The US Attorney firing thing gets curiouser and curiouser as more information about it comes to light. Check out this article in the Boston Globe:
Scandal puts spotlight on Christian law school
Grads influential in Justice Dept.
By Charlie Savage, Globe Staff | April 8, 2007
VIRGINIA BEACH, Va. — The title of the course was Constitutional Law, but the subject was sin. Before any casebooks were opened, a student led his classmates in a 10-minute devotional talk, completed with “amens,” about the need to preserve their Christian values.
“Sin is so appealing because it’s easy and because it’s fun,” the law student warned.
Regent University School of Law, founded by televangelist Pat Robertson to provide “Christian leadership to change the world,” has worked hard in its two-decade history to upgrade its reputation, fighting past years when a majority of its graduates couldn’t pass the bar exam and leading up to recent victories over Ivy League teams in national law student competitions.
But even in its darker days, Regent has had no better friend than the Bush administration. Graduates of the law school have been among the most influential of the more than 150 Regent University alumni hired to federal government positions since President Bush took office in 2001, according to a university website.
One of those graduates is Monica Goodling , the former top aide to Attorney General Alberto Gonzales who is at the center of the storm over the firing of US attorneys. Goodling, who resigned on Friday, has become the face of Regent overnight — and drawn a harsh spotlight to the administration’s hiring of officials educated at smaller, conservative schools with sometimes marginal academic reputations.
Documents show that Goodling, who has asserted her Fifth Amendment right against self-incrimination to avoid testifying before Congress, was one of a handful of officials overseeing the firings. She helped install Timothy Griffin , the Karl Rove aide and her former boss at the Republican National Committee, as a replacement US attorney in Arkansas.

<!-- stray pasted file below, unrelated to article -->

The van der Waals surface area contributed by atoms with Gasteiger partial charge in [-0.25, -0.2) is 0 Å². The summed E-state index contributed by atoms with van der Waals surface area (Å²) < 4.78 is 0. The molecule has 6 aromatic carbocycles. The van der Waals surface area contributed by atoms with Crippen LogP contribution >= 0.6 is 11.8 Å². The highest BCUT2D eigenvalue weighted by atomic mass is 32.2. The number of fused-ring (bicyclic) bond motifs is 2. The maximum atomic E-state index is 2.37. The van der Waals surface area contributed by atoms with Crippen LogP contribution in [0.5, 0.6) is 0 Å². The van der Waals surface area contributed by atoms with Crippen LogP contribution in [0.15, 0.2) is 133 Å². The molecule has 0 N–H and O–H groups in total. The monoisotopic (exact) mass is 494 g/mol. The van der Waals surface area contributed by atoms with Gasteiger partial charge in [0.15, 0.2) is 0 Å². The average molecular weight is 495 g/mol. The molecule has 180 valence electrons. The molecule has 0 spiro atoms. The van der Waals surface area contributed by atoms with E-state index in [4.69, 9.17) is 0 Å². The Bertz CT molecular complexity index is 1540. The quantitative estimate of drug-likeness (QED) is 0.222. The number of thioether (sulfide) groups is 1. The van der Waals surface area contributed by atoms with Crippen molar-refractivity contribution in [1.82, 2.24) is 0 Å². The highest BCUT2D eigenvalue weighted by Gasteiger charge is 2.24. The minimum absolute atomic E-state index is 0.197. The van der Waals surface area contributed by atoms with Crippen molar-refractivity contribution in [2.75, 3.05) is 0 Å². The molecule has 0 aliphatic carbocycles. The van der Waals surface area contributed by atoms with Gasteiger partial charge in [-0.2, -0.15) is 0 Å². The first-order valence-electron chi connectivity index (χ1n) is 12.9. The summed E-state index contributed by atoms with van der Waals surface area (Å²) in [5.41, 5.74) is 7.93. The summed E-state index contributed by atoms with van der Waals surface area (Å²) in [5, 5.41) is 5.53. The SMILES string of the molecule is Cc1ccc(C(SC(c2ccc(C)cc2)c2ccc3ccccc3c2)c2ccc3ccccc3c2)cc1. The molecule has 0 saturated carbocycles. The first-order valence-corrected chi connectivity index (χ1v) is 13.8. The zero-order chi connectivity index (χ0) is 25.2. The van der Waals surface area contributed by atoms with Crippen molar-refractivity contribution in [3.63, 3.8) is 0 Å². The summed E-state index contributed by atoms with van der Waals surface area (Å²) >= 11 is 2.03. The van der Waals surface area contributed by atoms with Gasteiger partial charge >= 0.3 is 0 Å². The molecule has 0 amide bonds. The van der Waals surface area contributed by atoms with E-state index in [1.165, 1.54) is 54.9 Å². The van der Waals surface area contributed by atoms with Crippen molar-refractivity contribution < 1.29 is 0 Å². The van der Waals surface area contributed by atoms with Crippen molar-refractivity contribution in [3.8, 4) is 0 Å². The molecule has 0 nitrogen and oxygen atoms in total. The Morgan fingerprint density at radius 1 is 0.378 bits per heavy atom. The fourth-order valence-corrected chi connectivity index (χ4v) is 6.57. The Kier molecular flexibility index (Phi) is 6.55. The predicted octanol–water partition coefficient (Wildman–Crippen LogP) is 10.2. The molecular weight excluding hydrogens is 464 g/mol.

Because Goodling graduated from Regent in 1999 and has scant prosecutorial experience, her qualifications to evaluate the performance of US attorneys have come under fire. Senator Sheldon Whitehouse, Democrat of Rhode Island, asked at a hearing: “Should we be concerned with the experience level of the people who are making these highly significant decisions?”
And across the political blogosphere, critics have held up Goodling, who declined to be interviewed, as a prime example of the Bush administration subordinating ability to politics in hiring decisions.
“It used to be that high-level DOJ jobs were generally reserved for the best of the legal profession,” wrote a contributor to The New Republic website . “. . . That a recent graduate of one of the very worst (and sketchiest) law schools with virtually no relevant experience could ascend to this position is a sure sign that there is something seriously wrong at the DOJ.”
From Campaign to Defend the Constitution (defconamerica.org)
The recent scandal surrounding the Justice Department’s firing of several US attorneys has inadvertently revealed the dangerous influence the religious right wields over the current administration. While the media is focused on the political firings of these attorneys, the connection between the administration and Pat Robertson’s Regent University — which has seen over 150 graduates hired by the Bush administration in recent years — is a more worrisome reality.
In today’s New York Times, Paul Krugman acknowledges the danger the religious right poses to our nation. Krugman exposes how these “extremists” have long sought to merge their ideology with government policy, a reality that we understand all too well. He also points out just how little attention this serious threat to democracy has received from mainstream media:
“The infiltration of the federal government by large numbers of people seeking to impose a religious agenda — which is very different from simply being people of faith — is one of the most important stories of the last six years. It’s also a story that tends to go underreported, perhaps because journalists are afraid of sounding like conspiracy theorists. But this conspiracy is no theory”.
DefCon was founded to fight this influence and restore our nation’s commitment to freedom, science, and progress — not theocracy. Revelations like those shown by this scandal not only reveal the seriousness of this threat but more importantly how critical our campaign remains.
Please take a moment to forward this news on to your friends and family, encouraging them to join our campaign for freedom, science, and equality. If you’re not already a DefCon member, click here to sign up and receive news and updates.